We can all identify with Julie to some extent because, as a social species, we are all genetically programmed to seek the approval of others. Oh sure, we are told that we shouldn't care what others think or say about us, but try as we might, we still do. We've all heard that old saying, "Sticks and stones can break your bones, but words can never harm you." Nothing could be further from the truth. It's actually quite the opposite.
To start with, recognize that other people are interested mainly in themselves. After you win they may congratulate and compliment you, and after you lose they may commiserate, but these are just social niceties.
How deeply concerned are they really? Not very, I would venture. They would be more engrossed if the topic were their tennis rather than yours. You can appreciate this by turning the situation around. How emotionally involved or even interested are you in their tennis losses or wins? Of course you may not admit it aloud, but higher on your list of priorities is what you are going to have for dinner.
Moreover, your true friends will value you equally whether you win or lose. Anyone who doesn't is not worth having as a "friend," and if you're smart you will keep your distance from such people because they are likely to be shallow, insecure and somewhat parasitic. (The only people who significantly and selflessly care about whether you win or lose are your parents, and that may be mostly because they know you enjoy winning.)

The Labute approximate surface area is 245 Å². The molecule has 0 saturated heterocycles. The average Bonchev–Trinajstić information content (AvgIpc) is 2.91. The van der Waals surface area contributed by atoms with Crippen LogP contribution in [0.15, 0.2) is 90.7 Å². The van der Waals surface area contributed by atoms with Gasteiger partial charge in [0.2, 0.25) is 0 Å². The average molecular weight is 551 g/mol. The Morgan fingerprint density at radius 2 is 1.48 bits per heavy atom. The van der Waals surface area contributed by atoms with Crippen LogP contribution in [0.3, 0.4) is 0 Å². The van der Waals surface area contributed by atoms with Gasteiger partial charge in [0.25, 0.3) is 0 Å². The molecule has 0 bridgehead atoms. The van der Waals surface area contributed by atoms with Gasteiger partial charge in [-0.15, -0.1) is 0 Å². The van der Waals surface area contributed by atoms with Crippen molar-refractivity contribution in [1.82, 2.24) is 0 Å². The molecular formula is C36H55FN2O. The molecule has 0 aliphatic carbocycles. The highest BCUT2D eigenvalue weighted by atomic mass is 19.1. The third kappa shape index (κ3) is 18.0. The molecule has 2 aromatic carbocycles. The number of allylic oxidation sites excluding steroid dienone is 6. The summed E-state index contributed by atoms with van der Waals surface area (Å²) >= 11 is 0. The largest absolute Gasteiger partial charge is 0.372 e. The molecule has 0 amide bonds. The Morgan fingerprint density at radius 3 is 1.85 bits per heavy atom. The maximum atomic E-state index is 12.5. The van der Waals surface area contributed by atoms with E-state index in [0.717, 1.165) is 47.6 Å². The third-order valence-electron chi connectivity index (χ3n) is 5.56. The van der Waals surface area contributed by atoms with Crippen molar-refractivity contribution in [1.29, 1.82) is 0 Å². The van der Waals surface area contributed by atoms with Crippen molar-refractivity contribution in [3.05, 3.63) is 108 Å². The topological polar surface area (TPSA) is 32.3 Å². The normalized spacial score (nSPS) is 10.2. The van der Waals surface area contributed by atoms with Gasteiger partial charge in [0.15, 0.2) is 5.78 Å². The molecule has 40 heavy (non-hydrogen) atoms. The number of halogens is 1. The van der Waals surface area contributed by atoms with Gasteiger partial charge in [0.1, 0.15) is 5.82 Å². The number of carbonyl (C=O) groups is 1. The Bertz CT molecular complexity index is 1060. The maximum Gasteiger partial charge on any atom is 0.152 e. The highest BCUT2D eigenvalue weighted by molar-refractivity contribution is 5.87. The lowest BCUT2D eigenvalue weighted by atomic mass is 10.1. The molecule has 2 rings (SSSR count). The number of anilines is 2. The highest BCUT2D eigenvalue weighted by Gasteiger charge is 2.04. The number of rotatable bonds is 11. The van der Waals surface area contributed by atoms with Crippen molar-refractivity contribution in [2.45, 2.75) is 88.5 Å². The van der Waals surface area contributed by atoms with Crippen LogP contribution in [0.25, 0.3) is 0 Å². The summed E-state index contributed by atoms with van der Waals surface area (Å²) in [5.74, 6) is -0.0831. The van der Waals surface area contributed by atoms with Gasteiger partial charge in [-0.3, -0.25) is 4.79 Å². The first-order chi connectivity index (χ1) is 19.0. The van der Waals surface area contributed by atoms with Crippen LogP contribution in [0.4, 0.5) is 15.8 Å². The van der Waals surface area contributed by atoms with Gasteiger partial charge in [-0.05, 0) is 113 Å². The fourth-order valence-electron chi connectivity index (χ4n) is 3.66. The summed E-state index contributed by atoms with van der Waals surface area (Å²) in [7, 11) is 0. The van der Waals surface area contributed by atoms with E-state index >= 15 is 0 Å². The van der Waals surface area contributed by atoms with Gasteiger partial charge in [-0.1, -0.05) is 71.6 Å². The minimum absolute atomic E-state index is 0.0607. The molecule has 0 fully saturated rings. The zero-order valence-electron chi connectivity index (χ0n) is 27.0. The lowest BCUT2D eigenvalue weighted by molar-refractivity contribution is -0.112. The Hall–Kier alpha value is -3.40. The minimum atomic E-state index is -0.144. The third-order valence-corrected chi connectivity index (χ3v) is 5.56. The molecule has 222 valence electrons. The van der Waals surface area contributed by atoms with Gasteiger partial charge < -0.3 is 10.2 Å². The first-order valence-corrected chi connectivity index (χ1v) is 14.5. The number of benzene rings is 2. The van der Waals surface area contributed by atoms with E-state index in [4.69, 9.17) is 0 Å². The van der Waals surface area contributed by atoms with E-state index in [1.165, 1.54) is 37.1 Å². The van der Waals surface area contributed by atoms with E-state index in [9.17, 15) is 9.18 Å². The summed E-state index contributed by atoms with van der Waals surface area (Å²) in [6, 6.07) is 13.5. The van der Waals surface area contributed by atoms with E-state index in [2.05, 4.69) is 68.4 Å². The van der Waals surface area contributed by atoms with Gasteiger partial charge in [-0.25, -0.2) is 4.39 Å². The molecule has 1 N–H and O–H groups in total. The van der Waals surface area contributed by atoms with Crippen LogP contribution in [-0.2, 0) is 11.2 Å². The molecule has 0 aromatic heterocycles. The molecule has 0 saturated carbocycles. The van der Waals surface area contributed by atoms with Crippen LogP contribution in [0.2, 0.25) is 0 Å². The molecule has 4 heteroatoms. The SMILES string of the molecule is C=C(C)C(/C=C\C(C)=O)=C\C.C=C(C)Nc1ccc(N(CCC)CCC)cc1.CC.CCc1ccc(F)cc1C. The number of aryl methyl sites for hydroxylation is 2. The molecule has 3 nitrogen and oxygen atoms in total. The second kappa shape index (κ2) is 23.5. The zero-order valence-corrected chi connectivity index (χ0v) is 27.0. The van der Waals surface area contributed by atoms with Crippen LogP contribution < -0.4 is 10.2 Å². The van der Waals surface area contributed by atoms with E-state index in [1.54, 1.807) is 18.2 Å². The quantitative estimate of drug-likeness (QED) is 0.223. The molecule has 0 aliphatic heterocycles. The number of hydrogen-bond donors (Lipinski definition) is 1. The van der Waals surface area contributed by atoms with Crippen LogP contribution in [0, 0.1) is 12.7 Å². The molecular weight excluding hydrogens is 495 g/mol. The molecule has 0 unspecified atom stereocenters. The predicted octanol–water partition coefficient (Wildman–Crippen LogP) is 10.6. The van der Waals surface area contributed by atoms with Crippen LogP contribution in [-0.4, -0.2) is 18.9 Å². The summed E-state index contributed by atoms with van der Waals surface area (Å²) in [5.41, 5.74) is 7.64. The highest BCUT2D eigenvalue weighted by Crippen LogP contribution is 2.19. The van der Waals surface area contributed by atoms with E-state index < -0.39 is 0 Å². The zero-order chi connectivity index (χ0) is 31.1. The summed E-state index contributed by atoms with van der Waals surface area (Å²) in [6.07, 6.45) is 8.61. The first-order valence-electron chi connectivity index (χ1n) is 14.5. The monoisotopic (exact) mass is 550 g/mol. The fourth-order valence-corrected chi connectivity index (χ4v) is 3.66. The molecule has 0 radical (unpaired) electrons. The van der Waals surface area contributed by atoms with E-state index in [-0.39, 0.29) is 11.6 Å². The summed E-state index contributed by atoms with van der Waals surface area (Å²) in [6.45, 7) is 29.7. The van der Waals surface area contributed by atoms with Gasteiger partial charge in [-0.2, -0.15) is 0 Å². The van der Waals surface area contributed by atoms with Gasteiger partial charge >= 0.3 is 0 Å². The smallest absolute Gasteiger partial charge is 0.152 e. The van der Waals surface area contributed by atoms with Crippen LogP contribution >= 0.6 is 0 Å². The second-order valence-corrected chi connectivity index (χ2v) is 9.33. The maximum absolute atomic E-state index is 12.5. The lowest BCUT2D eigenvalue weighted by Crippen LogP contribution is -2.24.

So if, during play, you find your thoughts drifting towards what others will think if you lose, pause for a moment and say to yourself, "They couldn't care less! I'm playing for myself."
And if you were wondering, Julie worked her way back into the top 100 and was again being talked up by the press and the other players. This time, however, she had a more accurate assessment of such praise as superficial and meaningless.
Search for your next tennis event.